As we were marching we encountered many other religious communities including the Sisters of Life, the Franciscan Friars of the Renewal, and a hosts of seminarians and priests who were happy to be out despite the weather. We also encountered women who were marching because they had regretted their abortion and were deeply wounded by the experience, and also young people who had been conceived through the crime of rape. I truly felt that I was part of something very sacred and special in upholding my belief that God loves each human life from the instant of his or her conception.
For me, the March was confronting at times, and I can recall two occasions where it was particularly confronting. We were at about the halfway point in our March when a number of warnings were posted that up ahead would be some footage of abortion victims, that is, little babies that had died by abortion. It just reminded me that we were all marching for the innocent, unborn, because they cannot march for themselves or speak for themselves to tell their parents that they too have a right to be heard, and have a right to exist.
The other confronting part of the March was right at the very end when we had reached the U.S. Supreme Court. To the side of the U.S. Supreme Court, behind a barricade of police officers, was a group of pro-abortionists who were trying ever so hard to drown out our pro-life message on the steps of the Supreme Court. The slogans they were shouting were troubling and so sad, “Abortion is our cry, we don’t care that women die”, “we are the liberation generation”. Well, we, the pro-lifers, sent a clear message that we do care about the gift of every single human life, by the mere fact that come rain, hail or shine (or blizzard!) we will be there to march and pray for the protection of human life.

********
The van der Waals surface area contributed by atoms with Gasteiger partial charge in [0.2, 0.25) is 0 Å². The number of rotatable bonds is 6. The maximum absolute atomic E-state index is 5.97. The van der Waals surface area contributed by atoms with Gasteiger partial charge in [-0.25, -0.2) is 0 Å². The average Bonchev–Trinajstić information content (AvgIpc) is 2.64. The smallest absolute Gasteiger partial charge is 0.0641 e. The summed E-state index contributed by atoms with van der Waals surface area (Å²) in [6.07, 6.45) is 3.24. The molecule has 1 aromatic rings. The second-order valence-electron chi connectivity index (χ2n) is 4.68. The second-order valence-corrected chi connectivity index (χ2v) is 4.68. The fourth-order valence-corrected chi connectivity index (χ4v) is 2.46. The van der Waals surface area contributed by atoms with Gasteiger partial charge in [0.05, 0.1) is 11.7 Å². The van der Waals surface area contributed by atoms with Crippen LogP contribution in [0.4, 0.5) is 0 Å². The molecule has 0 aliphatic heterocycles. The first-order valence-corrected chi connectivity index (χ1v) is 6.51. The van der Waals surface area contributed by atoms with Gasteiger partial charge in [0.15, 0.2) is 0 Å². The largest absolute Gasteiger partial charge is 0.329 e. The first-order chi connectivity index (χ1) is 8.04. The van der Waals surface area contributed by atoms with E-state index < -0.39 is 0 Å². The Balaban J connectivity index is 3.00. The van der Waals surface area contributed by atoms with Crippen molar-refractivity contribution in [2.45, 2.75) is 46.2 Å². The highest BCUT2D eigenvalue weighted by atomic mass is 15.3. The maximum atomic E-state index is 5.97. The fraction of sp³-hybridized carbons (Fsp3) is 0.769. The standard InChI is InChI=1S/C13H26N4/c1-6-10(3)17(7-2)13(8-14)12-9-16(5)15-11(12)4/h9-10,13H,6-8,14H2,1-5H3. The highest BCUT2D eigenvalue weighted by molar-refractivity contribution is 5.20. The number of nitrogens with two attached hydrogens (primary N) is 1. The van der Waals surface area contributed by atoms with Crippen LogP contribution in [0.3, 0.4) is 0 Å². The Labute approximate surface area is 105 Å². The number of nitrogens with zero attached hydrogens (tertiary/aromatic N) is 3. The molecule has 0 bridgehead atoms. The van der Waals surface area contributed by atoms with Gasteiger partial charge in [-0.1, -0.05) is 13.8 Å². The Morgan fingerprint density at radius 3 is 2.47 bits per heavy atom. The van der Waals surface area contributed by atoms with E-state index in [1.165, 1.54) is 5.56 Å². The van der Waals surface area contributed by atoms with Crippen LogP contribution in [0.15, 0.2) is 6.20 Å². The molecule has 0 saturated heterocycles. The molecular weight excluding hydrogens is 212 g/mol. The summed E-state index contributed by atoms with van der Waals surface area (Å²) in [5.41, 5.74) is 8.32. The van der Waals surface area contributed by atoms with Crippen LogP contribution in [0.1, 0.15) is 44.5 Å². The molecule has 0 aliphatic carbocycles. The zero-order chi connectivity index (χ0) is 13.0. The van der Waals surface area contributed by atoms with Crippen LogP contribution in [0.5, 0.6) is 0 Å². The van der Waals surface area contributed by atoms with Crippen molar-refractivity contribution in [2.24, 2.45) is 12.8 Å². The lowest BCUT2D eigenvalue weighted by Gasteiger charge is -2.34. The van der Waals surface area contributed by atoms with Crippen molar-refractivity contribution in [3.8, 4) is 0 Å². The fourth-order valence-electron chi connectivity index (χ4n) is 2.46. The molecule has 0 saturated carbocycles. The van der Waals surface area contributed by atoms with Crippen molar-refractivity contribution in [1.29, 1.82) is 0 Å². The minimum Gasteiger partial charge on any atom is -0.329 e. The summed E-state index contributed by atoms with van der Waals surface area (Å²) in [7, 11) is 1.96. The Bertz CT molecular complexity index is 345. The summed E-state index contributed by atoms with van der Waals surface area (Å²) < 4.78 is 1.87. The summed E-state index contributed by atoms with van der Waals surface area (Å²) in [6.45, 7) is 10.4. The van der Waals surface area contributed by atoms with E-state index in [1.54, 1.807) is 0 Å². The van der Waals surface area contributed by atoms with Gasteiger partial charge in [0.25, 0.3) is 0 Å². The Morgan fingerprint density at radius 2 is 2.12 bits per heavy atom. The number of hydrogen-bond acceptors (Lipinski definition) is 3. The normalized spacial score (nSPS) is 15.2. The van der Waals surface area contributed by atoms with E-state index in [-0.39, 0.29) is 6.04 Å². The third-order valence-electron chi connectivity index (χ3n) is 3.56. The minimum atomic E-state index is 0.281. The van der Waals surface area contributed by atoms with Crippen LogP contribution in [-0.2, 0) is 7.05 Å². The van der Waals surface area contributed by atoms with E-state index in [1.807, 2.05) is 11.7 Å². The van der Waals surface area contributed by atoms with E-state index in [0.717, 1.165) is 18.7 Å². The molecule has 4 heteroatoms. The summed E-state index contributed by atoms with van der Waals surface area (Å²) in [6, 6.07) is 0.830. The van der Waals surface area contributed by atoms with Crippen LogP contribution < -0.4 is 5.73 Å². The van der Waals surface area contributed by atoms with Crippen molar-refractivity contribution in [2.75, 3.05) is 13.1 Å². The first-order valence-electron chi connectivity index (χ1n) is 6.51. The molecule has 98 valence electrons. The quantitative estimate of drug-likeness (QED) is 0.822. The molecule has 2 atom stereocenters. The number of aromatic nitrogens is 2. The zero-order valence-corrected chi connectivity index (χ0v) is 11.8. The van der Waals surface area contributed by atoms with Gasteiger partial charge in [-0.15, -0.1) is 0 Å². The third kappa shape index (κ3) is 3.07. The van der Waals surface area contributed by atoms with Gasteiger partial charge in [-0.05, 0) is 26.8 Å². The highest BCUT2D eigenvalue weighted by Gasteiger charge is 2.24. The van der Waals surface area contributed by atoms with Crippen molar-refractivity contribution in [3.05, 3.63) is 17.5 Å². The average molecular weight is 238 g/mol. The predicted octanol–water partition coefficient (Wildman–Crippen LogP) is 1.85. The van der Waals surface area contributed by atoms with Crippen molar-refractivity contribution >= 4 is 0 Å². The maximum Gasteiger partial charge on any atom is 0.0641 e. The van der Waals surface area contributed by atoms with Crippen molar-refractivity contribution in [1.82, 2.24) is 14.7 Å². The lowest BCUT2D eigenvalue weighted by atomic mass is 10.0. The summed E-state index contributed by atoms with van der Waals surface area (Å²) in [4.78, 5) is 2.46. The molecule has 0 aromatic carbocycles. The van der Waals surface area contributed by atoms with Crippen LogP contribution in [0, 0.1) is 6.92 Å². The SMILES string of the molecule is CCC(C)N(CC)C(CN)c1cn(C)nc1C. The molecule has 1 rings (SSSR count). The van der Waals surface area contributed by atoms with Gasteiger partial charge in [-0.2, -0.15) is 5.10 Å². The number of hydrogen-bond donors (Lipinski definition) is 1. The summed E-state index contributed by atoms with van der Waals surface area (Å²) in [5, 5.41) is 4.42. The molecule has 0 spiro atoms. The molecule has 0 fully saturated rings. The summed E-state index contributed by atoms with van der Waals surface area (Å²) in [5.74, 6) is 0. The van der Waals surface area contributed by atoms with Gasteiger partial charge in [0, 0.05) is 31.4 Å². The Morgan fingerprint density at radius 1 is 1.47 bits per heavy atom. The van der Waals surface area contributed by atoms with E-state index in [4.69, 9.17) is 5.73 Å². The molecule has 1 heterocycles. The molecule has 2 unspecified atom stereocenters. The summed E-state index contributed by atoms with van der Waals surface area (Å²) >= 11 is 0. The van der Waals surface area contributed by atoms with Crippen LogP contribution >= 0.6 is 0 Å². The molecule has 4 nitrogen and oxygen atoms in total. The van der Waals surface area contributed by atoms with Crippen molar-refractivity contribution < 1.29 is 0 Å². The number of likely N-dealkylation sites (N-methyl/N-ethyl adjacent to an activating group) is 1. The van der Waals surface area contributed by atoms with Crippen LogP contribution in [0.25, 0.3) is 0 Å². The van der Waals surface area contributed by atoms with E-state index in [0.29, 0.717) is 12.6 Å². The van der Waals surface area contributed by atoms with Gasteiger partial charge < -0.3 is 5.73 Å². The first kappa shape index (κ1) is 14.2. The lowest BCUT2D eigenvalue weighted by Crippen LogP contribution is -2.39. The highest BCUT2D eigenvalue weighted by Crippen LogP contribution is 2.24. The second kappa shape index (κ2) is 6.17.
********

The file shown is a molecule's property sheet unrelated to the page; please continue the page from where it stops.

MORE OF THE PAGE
It was an absolute privilege to participate in this event, and to walk alongside those who uphold the value and dignity of human life from conception. Many people were concerned that we would get stuck in the blizzard. But thank God, we were able to march and make it safely back to our accommodations before it really came down on Friday evening. The blizzard did not stop until about 11pm on Saturday night, which meant that our flights were cancelled on Saturday and Sunday. Finally, we were able to return safely to the Mother of Light Convent on Monday, January 25. I certainly look forward to participating in the many more marches to come, and ask you to please join us in praying for an end to abortion.
[1] http://marchforlife.org/mfl-2016/faqs/


Three Sundays of Commemoration

“There are three special Sunday commemorations which are made at the end of Epiphany time: for Deceased Priests, for the Righteous and Just (All Saints), and for the Faithful Departed (All souls) in general.

These commemorations of the Departed are to be seen in the context of the Epiphany emphasis on the charismational mission of all Christians, and on the destiny of those faithful to their baptismal calling. Those who have died to this life are on the next stage of their journey to the Kingdom. If they have died faithful to the Gospel commandment to love, they will one day be called to the Eternal Light by Christ, the “True Hope who never fails’.”

(The above are excerpts from “Captivated By Your Teachings: A Resource Book for Adult Maronite Catholics” written by Rev. Anthony J. Salim).